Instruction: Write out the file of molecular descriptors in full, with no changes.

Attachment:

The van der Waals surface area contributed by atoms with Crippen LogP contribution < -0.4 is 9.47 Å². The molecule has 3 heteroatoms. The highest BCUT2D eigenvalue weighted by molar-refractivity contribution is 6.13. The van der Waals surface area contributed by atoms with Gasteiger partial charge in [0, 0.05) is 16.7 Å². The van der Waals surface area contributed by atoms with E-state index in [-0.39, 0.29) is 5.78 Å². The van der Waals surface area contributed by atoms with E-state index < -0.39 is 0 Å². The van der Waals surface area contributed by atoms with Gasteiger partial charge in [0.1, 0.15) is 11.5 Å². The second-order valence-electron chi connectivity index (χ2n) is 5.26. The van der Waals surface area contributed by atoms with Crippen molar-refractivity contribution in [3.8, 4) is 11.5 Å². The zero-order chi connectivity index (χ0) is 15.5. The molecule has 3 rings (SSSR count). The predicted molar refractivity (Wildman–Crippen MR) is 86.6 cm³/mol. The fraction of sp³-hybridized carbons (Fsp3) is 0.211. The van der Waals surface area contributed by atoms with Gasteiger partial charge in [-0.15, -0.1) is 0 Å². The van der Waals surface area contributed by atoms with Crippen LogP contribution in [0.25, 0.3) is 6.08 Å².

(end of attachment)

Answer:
The van der Waals surface area contributed by atoms with Crippen LogP contribution < -0.4 is 9.47 Å². The molecule has 3 heteroatoms. The highest BCUT2D eigenvalue weighted by molar-refractivity contribution is 6.13. The van der Waals surface area contributed by atoms with Gasteiger partial charge in [0, 0.05) is 16.7 Å². The van der Waals surface area contributed by atoms with E-state index in [-0.39, 0.29) is 5.78 Å². The van der Waals surface area contributed by atoms with E-state index < -0.39 is 0 Å². The van der Waals surface area contributed by atoms with Gasteiger partial charge in [0.1, 0.15) is 11.5 Å². The second-order valence-electron chi connectivity index (χ2n) is 5.26. The van der Waals surface area contributed by atoms with Crippen molar-refractivity contribution in [3.8, 4) is 11.5 Å². The zero-order chi connectivity index (χ0) is 15.5. The molecule has 3 rings (SSSR count). The predicted molar refractivity (Wildman–Crippen MR) is 86.6 cm³/mol. The fraction of sp³-hybridized carbons (Fsp3) is 0.211. The van der Waals surface area contributed by atoms with Gasteiger partial charge in [-0.15, -0.1) is 0 Å². The van der Waals surface area contributed by atoms with Crippen LogP contribution in [0.25, 0.3) is 6.08 Å².